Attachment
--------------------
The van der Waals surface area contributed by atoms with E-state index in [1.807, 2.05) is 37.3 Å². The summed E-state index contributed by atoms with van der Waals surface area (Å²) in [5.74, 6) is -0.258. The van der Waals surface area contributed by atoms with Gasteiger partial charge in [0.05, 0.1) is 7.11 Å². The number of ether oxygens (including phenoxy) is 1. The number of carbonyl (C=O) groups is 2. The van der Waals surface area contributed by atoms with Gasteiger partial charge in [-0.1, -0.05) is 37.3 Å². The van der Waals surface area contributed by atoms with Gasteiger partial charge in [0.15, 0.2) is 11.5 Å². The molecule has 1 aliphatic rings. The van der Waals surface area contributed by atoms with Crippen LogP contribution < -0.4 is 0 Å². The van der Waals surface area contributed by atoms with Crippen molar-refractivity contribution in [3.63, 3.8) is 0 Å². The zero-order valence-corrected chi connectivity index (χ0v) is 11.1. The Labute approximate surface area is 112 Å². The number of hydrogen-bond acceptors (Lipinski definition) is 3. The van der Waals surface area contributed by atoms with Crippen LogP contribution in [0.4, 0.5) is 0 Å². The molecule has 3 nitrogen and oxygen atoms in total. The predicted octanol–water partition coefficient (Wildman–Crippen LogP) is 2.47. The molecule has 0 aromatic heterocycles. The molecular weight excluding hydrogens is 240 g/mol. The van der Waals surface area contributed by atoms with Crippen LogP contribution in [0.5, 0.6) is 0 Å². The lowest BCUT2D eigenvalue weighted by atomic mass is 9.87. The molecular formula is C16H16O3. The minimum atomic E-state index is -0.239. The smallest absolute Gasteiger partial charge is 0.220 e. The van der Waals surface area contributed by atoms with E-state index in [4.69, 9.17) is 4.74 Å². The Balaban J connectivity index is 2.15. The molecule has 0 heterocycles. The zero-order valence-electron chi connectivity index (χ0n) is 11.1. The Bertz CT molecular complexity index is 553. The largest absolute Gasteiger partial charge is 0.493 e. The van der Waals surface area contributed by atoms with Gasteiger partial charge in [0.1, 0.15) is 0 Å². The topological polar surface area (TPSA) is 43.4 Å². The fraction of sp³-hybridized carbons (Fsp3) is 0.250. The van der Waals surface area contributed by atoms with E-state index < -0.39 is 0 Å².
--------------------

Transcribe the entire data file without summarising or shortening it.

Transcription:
The van der Waals surface area contributed by atoms with E-state index in [1.807, 2.05) is 37.3 Å². The summed E-state index contributed by atoms with van der Waals surface area (Å²) in [5.74, 6) is -0.258. The van der Waals surface area contributed by atoms with Gasteiger partial charge in [0.05, 0.1) is 7.11 Å². The number of ether oxygens (including phenoxy) is 1. The number of carbonyl (C=O) groups is 2. The van der Waals surface area contributed by atoms with Gasteiger partial charge in [-0.1, -0.05) is 37.3 Å². The van der Waals surface area contributed by atoms with Gasteiger partial charge in [0.15, 0.2) is 11.5 Å². The molecule has 1 aliphatic rings. The van der Waals surface area contributed by atoms with Crippen LogP contribution < -0.4 is 0 Å². The van der Waals surface area contributed by atoms with Crippen molar-refractivity contribution in [3.63, 3.8) is 0 Å². The zero-order valence-corrected chi connectivity index (χ0v) is 11.1. The Labute approximate surface area is 112 Å². The number of hydrogen-bond acceptors (Lipinski definition) is 3. The van der Waals surface area contributed by atoms with Crippen LogP contribution in [0.4, 0.5) is 0 Å². The molecule has 3 nitrogen and oxygen atoms in total. The predicted octanol–water partition coefficient (Wildman–Crippen LogP) is 2.47. The molecule has 0 aromatic heterocycles. The molecular weight excluding hydrogens is 240 g/mol. The van der Waals surface area contributed by atoms with Crippen LogP contribution in [0.5, 0.6) is 0 Å². The lowest BCUT2D eigenvalue weighted by atomic mass is 9.87. The molecular formula is C16H16O3. The minimum atomic E-state index is -0.239. The smallest absolute Gasteiger partial charge is 0.220 e. The van der Waals surface area contributed by atoms with E-state index in [4.69, 9.17) is 4.74 Å². The Balaban J connectivity index is 2.15. The molecule has 0 heterocycles. The zero-order valence-electron chi connectivity index (χ0n) is 11.1. The Bertz CT molecular complexity index is 553. The largest absolute Gasteiger partial charge is 0.493 e. The van der Waals surface area contributed by atoms with Gasteiger partial charge in [0.1, 0.15) is 0 Å². The topological polar surface area (TPSA) is 43.4 Å². The fraction of sp³-hybridized carbons (Fsp3) is 0.250. The van der Waals surface area contributed by atoms with E-state index < -0.39 is 0 Å².